Perhaps not.

Finally, both Ms Gillard and Dr Brash support mining, and resource exploration. There is a perception in NZ that Australia is laden with resources in the desert that can be extracted with no protest, or disruption whatever. This is untrue. There are environmental hoops, indigenous issues and protestors to contend with – the difference is that governments in Australia tend to be pro development. Yet in New Zealand, the government has already backed down once on mining some of the 40% of the nation in the conservation estate. To be in favour of mining where a reasonable case can be made is hardly extreme.

I am glad that Don Brash has re-entered politics. At least we will now at least have a debate about the important things.

 

 

  • realist

    spot on. Don’s pretty orthodox economically. The extremism is borrowing $300 million a week…at some point this has to hit the wall. Thank heaven he’s back to inject some rationality back into NZ politics and economic management. NZ’s going down the gurgler with labour’s voodo economics (the economics of vote buying), and their little clone national that’s just copied it and carried it on.

  • Mr Blobby

    Yes with that level of spending and zero political will to correct the situation we are on a slippery slope to oblivion. With no show of catching up based on public spending alone.

    We must be reaching a tipping point were more people are beneficiaries (takers) than contributors (payers). The end result will be more and more people opting out of what they consider an unfair tax system.

    All due respect to Don Brash but he is getting a bit long in the tooth, where are the next generation of Don Brashes.

  • thor42

    Amazing, ay……. $300 million a week. That’s borrowing a KiwiRail every two weeks.
    F**k Liarbore if they think that is sustainable.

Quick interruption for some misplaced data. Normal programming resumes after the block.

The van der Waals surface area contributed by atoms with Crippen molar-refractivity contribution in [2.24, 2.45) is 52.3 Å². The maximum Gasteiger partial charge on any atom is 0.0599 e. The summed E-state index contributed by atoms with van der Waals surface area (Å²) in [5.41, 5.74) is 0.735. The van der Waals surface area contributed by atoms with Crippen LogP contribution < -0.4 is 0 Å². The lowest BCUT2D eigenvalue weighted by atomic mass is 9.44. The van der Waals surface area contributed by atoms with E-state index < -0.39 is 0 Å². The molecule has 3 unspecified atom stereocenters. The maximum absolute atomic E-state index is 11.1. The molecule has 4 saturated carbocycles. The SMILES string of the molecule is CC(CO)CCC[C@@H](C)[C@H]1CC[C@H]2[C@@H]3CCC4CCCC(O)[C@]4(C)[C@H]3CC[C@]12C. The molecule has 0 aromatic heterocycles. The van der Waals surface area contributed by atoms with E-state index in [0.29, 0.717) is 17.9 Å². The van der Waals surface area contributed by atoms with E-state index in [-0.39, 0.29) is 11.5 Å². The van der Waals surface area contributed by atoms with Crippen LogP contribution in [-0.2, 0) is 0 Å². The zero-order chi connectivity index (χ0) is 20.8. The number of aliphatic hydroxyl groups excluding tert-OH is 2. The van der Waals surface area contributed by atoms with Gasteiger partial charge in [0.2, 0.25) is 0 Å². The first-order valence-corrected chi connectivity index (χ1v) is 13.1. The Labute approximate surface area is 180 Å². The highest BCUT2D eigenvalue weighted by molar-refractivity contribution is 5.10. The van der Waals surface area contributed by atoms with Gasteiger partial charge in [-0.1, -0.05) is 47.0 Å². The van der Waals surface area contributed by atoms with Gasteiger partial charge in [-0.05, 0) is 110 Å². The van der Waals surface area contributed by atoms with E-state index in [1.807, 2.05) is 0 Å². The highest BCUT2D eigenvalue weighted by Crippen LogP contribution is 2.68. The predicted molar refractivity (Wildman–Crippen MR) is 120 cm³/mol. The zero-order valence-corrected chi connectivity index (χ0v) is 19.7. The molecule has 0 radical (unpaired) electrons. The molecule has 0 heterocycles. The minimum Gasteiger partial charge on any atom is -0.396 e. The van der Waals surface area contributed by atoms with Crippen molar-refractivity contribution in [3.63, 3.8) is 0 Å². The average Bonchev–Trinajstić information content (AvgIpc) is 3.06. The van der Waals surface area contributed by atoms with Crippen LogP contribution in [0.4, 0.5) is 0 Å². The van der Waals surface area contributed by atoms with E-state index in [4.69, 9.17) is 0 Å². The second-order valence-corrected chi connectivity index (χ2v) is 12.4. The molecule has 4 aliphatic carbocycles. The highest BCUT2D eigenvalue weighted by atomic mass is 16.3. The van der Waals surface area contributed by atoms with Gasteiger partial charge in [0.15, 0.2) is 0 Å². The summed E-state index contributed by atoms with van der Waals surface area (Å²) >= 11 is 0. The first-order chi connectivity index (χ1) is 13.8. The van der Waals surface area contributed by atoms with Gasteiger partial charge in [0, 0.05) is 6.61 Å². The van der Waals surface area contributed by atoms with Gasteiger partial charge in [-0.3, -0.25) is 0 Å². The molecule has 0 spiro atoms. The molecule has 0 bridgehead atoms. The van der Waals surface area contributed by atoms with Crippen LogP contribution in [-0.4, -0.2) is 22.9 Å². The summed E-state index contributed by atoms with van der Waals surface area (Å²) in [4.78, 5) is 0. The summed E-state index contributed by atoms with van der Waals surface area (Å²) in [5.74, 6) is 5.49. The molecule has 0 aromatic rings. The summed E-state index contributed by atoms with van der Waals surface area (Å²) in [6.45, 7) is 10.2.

• alwyn

    This was published in the DomPost as a half page article on Tuesday. I was quite amazed that that paper would publish such a story.
    I can’t find it online though so I rather wonder whether they published it by accident, trying to fill up some space at the last moment.
    The person who dared to allow a story that Don is mainstream would have got a bollocking.

  • positan

    Thor – collectively, Labour have the economic capacity and understanding of a toothbrush. Individually the objectives of Labour aspirants are to “be someone” – which they perceive as (1) having a far greater income than they could otherwise ever achieve, with all sorts of associated perks; (2) to be nicely ensconsed in comfortable offices with attendant staff, and (3) the opportunity to able to bask briefly, every 9 to 12 years, in the artificial glory of trying to imitate government. The fact that every time they depart office, the country has measurably suffered from their incompetence and predations – and the fact that this hasn’t ever been remotely absorbed by their rabidly stupid followers – reflects very poorly on both the administration of NZ education and the educational standards to which we’ve long adhered.

  • kowtow

    This week TVNZ Morning show already had a major go at Don. Espiner was on saying Brash is toxic to many NZers and then the 2 hosts had a go over him sitting in parliament. Expect much more of this from the so called MSM while they try to do yet another hatchet job on Brash to make him unelectable like they did the last time round.

    This is seriously undemocratic and blatant bias.

  • kehua

    Frankly I think a lot of people have forgotten exactly what a shithole Clark had created, when Brash rolled English. Thinking Voters had finally realised that the `sisterhood` had to go, unfortunately the families of students and students themselves got greedy and the rest is history. Quite frankly if National had been led by Pavlovs dog it probably would have pulled as many votes as Brash did. We then of course had the Brash infidelity saga and I imagine that will be strong in the minds of female voters come November as well. To be frank I think old Don is heading for a flogging.